Now, in the interest of full disclosure, I’ll admit I’ve never been more flattered than I was as a young columnist in New York, being compared to Merchant. His books were on the wall at the Lion’s Head, a newspaperman’s pub on Christopher Street. He was merciful toward me during my divorce. And in the interest of full disclosure, I’m obliged to mention that we have the same agent. Also, he apprised me of the virtues of pinot noirs from Oregon, which makes for a great line on a date.

But none of that is reason to write this. Rather, it’s Mayweather’s lack of respect.

“You don’t know s*** about boxing,” he screamed at Merchant. “You ain’t s***.”

In that moment, Merchant exposed the media savant for what and who he really is. But still not done, the old man fired back, saying what most people could only fantasize about: “I wish I was 50 years younger. I’d kick your ass.”

Later, at the post-fight news conference, Mayweather again called for Merchant’s firing. What was your reaction to that? I ask Larry.

"My reaction is, ‘I wish I was 50 years younger and I’d kick your ass . . . Or I’d try damn hard.’"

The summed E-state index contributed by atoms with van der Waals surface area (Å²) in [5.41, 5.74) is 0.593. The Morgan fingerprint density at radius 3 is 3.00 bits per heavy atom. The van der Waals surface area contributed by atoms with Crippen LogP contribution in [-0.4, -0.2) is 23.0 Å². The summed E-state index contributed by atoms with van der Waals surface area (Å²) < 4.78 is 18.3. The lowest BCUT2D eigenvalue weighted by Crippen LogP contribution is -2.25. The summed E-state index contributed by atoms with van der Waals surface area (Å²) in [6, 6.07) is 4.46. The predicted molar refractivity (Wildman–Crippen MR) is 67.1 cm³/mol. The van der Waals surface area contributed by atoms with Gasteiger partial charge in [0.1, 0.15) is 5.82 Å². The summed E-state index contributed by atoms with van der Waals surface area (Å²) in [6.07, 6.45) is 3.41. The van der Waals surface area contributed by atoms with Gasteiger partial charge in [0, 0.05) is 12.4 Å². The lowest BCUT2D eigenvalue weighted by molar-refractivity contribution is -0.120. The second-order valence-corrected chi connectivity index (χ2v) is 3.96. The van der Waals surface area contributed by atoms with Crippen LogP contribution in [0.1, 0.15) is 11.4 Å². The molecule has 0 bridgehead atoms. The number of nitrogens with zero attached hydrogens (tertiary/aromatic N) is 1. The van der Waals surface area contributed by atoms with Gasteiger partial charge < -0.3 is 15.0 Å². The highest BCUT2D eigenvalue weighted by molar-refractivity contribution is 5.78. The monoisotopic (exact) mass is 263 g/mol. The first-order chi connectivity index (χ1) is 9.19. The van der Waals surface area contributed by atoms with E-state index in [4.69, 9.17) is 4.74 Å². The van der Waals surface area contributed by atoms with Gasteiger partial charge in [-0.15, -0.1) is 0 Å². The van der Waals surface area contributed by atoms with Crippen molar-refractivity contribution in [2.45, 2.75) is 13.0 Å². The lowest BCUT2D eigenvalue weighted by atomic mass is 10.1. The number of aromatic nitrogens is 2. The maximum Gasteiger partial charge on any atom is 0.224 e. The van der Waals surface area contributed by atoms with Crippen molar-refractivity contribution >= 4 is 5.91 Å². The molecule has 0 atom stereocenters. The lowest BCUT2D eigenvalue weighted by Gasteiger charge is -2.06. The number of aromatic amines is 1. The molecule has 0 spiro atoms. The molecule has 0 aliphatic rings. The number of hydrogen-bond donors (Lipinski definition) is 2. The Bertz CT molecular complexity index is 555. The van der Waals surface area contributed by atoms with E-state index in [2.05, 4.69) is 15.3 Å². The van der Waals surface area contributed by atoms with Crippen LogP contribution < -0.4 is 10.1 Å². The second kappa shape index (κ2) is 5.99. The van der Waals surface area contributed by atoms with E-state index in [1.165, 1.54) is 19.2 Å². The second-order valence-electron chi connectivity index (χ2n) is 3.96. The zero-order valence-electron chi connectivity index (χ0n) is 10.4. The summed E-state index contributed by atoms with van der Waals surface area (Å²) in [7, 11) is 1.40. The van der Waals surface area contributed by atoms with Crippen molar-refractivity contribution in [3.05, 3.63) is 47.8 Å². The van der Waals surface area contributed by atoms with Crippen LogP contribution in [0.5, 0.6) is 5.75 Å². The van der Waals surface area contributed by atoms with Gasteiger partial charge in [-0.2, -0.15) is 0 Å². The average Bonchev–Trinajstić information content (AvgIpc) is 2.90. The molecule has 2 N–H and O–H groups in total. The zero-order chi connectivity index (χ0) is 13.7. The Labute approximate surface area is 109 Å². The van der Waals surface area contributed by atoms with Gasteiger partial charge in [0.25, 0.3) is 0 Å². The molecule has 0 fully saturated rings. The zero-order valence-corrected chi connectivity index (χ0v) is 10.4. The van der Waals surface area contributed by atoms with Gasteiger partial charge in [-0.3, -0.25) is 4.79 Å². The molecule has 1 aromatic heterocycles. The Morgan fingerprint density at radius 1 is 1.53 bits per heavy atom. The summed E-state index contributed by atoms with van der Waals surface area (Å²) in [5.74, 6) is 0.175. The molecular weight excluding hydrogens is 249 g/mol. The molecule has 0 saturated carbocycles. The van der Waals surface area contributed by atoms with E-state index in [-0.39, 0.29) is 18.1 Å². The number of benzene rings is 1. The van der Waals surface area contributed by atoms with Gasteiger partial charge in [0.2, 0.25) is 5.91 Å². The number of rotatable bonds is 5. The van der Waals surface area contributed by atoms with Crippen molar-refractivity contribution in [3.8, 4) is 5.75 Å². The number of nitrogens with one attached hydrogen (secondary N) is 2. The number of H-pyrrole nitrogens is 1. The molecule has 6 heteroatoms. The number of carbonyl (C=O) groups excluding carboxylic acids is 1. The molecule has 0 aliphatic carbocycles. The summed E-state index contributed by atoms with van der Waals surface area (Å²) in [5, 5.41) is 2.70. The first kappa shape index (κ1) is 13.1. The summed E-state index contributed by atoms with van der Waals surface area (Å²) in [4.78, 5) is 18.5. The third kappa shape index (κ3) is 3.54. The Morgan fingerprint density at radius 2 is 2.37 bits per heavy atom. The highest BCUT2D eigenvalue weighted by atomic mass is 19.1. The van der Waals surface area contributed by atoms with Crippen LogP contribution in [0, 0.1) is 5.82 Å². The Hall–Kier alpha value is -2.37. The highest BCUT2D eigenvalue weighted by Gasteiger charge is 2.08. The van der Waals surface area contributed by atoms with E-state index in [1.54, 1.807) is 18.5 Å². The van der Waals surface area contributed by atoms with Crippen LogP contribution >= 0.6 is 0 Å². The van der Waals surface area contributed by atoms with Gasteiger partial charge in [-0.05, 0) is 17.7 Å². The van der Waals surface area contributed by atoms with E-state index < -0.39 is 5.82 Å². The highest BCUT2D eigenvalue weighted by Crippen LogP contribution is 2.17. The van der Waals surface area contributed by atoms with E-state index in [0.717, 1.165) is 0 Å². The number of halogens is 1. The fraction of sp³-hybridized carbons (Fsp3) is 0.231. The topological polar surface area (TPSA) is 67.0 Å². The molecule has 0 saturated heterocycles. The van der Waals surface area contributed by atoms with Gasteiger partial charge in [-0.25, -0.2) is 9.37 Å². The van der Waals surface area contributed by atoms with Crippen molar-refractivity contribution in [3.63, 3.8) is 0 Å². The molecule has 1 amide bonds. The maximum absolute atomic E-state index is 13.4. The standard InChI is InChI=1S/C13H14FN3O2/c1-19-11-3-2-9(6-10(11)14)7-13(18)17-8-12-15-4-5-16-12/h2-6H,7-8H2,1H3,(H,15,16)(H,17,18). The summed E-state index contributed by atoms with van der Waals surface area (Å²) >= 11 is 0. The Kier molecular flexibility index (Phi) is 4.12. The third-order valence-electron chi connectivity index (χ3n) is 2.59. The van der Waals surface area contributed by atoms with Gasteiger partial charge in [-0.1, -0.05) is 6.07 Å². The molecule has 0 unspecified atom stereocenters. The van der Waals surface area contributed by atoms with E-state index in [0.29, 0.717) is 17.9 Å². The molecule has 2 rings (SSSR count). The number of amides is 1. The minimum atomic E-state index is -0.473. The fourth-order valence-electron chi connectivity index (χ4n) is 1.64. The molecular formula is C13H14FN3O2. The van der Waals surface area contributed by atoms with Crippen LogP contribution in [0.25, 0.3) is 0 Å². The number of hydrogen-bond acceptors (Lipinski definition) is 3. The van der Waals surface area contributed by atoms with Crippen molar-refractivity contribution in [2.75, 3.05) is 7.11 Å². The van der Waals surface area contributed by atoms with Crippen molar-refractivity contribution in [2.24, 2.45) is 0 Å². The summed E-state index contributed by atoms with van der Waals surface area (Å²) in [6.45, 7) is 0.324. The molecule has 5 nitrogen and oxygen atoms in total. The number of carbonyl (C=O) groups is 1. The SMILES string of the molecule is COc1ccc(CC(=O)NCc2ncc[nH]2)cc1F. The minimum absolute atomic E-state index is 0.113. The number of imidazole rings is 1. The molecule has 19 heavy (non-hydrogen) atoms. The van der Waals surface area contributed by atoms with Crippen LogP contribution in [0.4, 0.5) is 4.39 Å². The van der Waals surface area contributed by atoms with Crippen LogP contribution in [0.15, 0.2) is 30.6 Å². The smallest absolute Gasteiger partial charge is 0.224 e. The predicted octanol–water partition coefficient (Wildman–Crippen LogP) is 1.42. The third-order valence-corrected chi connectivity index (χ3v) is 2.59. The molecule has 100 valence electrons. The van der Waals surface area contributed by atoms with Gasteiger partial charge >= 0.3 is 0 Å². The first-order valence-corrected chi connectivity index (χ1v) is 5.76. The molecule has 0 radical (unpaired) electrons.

For the record, Merchant graduated from Lafayette High School in Bensonhurst, Brooklyn, in 1947. In his last game as halfback on an undefeated football team, he scored a touchdown on a 62-yard run. The way he remembers, it sounds like an Irwin Shaw story. Then he went to Oklahoma, a fourth-string halfback on a championship team.

“You’re going to play a lot of football at Oklahoma,” said the coach, Bud Wilkinson.

A couple of weeks later, Merchant separated his shoulder. You can still feel the bump where the tendons were ruptured.

Some years later, writer Dan Jenkins asked a teammate of Merchant’s, Darrell Royal, what kind of player Merchant had been, this 158-pound halfback from Brooklyn.

“He’d go after you,” Royal said.

He’d go after you. Sixty-three years later, Floyd Mayweather found out the hard way.